James: Yeah, good questions. I mean, as you say, WTI is light sweet crude, and some of the issues that we hear in Europe are not necessarily that it's not good quality, it's just that the exact quality is not always known. So, there are things like metals content and things like that, that some of the European refiners are a little bit nervous about what kind of WTI they're going to get. But the Brent basket is actually slightly heavier. If you look at Brent, Forties, Oseberg, Ekofisk and Troll, the range there is 35 to 40 degrees API. So, a little bit heavier, and in quite a range on the sulphur as well. So, it's possible to integrate crudes of different quality into that basket.

But what we need is some kind of clarity, some kind of guarantee of quality, which isn't there yet, I guess.

My next question is about volume. Because while everyone knows WTI is coming out in significant volumes, it does vary. And as you said, it's a grade that can go pretty much anywhere. It's popular in Asia, as well as Europe. Is it possible to get, ahead of time, some clarity on how much of the WTI export programme will be coming to Europe in a given month, that's actually competing with the Brent-type grades? And when I say programme, does such a thing even exist at the U.S. Gulf Coast?

Amanda: So, there is a big push by certain price reporting agencies to launch a virtual program for WTI at the Gulf coast. However, I don't really see that as a feasible goal, at least in the near term. The way that the US loading programmes work is a different loading programme exists for each individual company and each individual terminal. A lot of those terminals are held privately. They are not public terminals, which means the transparency of those loading programmes is minimal. I've also seen these loading programmes tweaked all the way up until the time that these cargoes are loading. So, for an established programme to emerge, it will involve all of the US market participants coming together as one to change how the market actually works. Additionally, I don't think that if there was to be a loading programme developed at the Gulf coast, the timing would line up with the Dated programmes. The structure between these two markets is just completely different. And if WTI is trading on a fob basis at the Gulf coast, that means that it has options for deliverability. Like you said, it can either go to Europe or Asia. And often buyers don't know which direction they're going to go until they take a look at the arbitrage once the cargo has loaded. And this is especially true for international participants with assets in several regions.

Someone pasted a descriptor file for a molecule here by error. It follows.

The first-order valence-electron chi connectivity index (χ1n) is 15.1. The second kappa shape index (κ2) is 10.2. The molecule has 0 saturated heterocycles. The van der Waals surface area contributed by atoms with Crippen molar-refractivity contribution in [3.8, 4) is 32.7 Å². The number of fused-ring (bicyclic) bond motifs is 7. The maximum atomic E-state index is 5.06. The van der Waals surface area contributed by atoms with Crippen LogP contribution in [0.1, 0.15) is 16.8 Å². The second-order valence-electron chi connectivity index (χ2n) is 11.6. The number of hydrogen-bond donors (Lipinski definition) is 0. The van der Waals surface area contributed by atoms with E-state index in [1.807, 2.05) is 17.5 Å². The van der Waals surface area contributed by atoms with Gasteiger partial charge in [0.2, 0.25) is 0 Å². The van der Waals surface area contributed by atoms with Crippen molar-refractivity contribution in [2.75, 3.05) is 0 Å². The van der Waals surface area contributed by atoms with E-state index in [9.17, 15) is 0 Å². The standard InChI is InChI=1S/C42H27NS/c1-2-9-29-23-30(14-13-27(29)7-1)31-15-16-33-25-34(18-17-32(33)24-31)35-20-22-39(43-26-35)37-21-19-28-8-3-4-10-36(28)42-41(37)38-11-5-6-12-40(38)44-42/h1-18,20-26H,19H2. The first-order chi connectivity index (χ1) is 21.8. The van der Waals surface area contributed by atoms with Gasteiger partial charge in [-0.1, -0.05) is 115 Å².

James: Sure. I mean, for many years, one of the key arbs has been the WTI- Brent spread. But if Brent itself is being set by WTI, there's a certain circularity to that that might make it difficult to work out exactly where the WTI ought to be going. Another of the big issues that we see is that the forward contracts, this is a paper contract in the North Sea, it's known as SUKO 90, Forward Brent, or Forward North Sea. This is a way by which physical supply can be procured ahead of time, so you can buy a contract for October, and then when it comes to the time you get whatever is the most competitive grade delivered to you through that contract. A lot of the time it's Forties. I guess under this scenario, it could be WTI but you wouldn't know until near the time.

That requires a lot of consensus to be established, which is just not there between the different participants. I think it's fair to say that as we've gone through this process, we've seen some quite distinct camps with some companies being very much in favor of WTI coming into the Brent basket and others preferring to keep it at arm's length. Another question really is: there is this laser focus on all this stuff in Europe, Brent is obviously very important, Dated Brent feeds into Ice Brent which, as you say, is used as a benchmark around the world. And we have had, you know, these intense discussions particularly over this year, but how much of an issue is this in the US? Is the future of Dated Brent something that is of concern to the US exporters, do you think?

Amanda: So, the way that I see it is the majority of US participants that look at Dated Brent are looking at Dated Brent to calculate arbitrage. If they're trying to look for a liquid benchmark to price light sweet crude globally, mostly the US participants start to consider domestic grades instead. If WTI were to begin to price Dated Brent on a consistent basis, we might start to see a shift from Dated Brent as a benchmark to something like WTI Houston instead. Because if WTI is going to set the price for the Brent benchmark, then the way that US market participants see it is they're going to go to where the liquidity for WTI is. And our two most liquid WTI assessments are either WTI Midland, which is in the Permian Basin, or WTI Houston, which reflects Midland-quality crude delivered to the Gulf coast.

My understanding is that Dated Brent will see about a cargo or maybe two cargoes traded per day, where WTI Houston will trade multiple times per day, and throughout the entire day. So, it is always a liquid assessment, I can name one time in the history since we've launched WTI Houston that we didn't have a single trade. So, we might start to see some more WTI Houston showing up in global contracts, we might start to see a shift to WTI Midland, or maybe even AGS [American GulfCoast Select]. I will say, though, that the US participants, they are open to a change to Dated Brent. They do recognize that there is a problem with liquidity that needs to be addressed. But the sentiment that I get is that there are a lot of mechanics that need to be worked out. And if the way that those mechanics currently work favours a WTI benchmark to price the market, they would rather it be at the Gulf coast.